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Grills Buying Guide
Basting: A method of moisturizing meat by re-coating it periodically in its own juices.
Briquettes: Small, densely packed brick-like nuggets of charcoal or wood, used for fuel and flavor in grilling, specifically with charcoal grills.
Brochette: The French term for ‘kabob’ or skewer.
Charcoal: As grill fuel, charcoal is ground, combined with coal dust and starch, and packed into small briquettes.
Direct grilling: Placing food in contact with the grill rack, directly above the heat source for faster cooking.
Drip pan: Designed to catch juices and sauce that trips from cooking meat. These pans are usually disposable and made with a thin aluminum, but reusable steel or iron models are also available.
Firebox: Part of any grill that contains the fuel and heat source.
Flare-ups: When grease or fat falls from cooking meat and makes contact with the fuel source, it may create a brief and intense flame as it burns off.
Fryer: A pot designed to hold boiling oil for submerging and frying food.
Gas: Propane or natural gas may be used as grill fuel, in tanks or plumbing respectively.
Glaze: A glossy coating of flavor on the surface of cooked meat.
Grate: A grilling surface, usually rows of metal bars, made with stainless steel, cast iron, or porcelain.
Grill basket: A wire or metal rod basket designed to hold small pieces of food that might otherwise slip through the openings in a grill grate.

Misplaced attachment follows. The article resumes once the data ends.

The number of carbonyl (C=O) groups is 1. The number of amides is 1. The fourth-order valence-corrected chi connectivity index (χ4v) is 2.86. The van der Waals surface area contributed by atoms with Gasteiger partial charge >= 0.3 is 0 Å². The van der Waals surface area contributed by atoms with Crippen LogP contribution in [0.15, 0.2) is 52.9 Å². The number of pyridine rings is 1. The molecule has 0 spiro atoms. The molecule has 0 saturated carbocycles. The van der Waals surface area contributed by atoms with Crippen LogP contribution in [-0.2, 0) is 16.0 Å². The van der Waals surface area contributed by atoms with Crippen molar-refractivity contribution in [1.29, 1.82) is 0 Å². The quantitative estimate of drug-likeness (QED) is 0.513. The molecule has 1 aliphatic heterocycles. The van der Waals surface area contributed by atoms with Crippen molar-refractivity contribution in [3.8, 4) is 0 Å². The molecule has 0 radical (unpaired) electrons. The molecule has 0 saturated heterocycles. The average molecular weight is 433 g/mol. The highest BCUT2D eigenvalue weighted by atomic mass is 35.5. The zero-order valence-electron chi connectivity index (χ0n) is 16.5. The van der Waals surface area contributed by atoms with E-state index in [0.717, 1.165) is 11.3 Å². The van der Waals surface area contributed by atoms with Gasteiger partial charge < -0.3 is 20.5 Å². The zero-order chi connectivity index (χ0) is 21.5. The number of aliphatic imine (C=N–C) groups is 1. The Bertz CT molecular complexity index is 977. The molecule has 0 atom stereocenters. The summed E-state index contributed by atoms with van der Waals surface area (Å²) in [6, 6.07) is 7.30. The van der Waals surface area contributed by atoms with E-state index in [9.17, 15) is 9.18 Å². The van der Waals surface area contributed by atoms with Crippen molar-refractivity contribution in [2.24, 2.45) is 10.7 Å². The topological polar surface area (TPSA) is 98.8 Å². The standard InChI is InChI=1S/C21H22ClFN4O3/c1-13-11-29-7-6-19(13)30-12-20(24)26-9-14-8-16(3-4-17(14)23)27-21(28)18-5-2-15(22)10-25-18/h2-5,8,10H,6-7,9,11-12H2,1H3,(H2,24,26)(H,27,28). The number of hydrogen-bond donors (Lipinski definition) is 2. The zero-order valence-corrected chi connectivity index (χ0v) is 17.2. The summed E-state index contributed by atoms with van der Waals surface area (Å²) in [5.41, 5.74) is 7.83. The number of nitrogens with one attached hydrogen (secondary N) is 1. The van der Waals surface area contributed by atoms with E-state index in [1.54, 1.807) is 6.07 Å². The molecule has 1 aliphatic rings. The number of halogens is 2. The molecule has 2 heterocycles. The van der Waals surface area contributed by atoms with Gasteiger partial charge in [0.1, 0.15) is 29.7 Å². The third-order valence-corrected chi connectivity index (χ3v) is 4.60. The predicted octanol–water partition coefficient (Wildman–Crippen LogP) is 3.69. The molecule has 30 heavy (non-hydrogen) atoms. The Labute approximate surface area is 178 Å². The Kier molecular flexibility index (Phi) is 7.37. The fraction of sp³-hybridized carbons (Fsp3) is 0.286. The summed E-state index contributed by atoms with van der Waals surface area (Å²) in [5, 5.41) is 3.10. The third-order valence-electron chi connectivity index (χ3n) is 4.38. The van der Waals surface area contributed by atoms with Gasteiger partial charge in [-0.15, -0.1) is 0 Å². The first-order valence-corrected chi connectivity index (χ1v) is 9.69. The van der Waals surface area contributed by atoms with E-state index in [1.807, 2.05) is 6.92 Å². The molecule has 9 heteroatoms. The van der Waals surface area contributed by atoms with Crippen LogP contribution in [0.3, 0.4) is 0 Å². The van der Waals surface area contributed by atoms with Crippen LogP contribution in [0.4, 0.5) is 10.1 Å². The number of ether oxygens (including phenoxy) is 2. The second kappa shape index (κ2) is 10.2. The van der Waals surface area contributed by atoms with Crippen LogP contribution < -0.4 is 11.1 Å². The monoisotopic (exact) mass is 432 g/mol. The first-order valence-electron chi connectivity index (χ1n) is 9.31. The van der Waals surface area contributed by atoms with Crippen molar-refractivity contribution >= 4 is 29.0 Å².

Grill brush: A bristle brush made with wire or firm plastic, designed to clean and scrape the surface of a grill rack.
Indirect grilling: Food can be placed on a rack off to the side, out of direct contact with a heat source, then covered. This is done to extend cook time for additional flavor or desired consistency.
Kabobs: Rods made of metal or wood designed to spear food for grill cooking. Also see ‘skewers’. Often sold as kabob sets.
Kettle: A traditional grill design featuring a round shape and a heavy cover. The bottom half often has a pail-style handle for suspending the kettle over a fire.
Lava rock: Natural volcanic rock used in grilling. These briquettes are an alternative to ceramics in that they retain heat; however they eventually need to be replaced.
Marinade: A sauce for soaking and flavoring meat.
Marinating: The process of favoring meat with a marinade solution.
Medium: Meat cooked to a pink color and firm to the touch.
Medium-rare: Between rare and medium, the meat has a warm red center; and firmer than rare.
Medium-well-done: Between medium and well-done, the meat has a small amount of pink at the center.
Rare: Meat cooked only on the outside, with a cold red center and a soft density.
Rotisserie: A large skewer designed to be turned manually or mechanically, suspending a large cut of meat over a heat source for cooking.
Rub: Seasoning, salt, pepper and other dry ingredients blended together to be shaken or rubbed into the surface of meat before grilling.
Sauce brush: Much like a paint brush, but designed for sauces and marinates. Made with wood and horsehair, metal and silicone, or other plastics.
Skewer: Made of wood or metal, this is a long thin bar with a pointed end to spear meat and vegetables for grill cooking.
Smoker: A grill that flavors and cooks or preserves food by exposing it to the smoke from burning plant material, usually wood.
Tank: Gas grills may be powered by refillable or disposable propane tanks as an alternative to gas plumbing.
Tools: Knives, tongs, turners, brushes, and other grilling accessories designed for use outdoors, with a residential or commercial grill.
Vents: Holes or slots cut strategically into a grill lid and/or sides to allow air flow control related to fire intensity.
Well-done: Meat cooked to a firm consistency and appears gray-brown throughout.
Wood chips and chunks: Used in grilling, certain types of wood add desirable flavors to meat, including cedar, cherry, hickory, and others.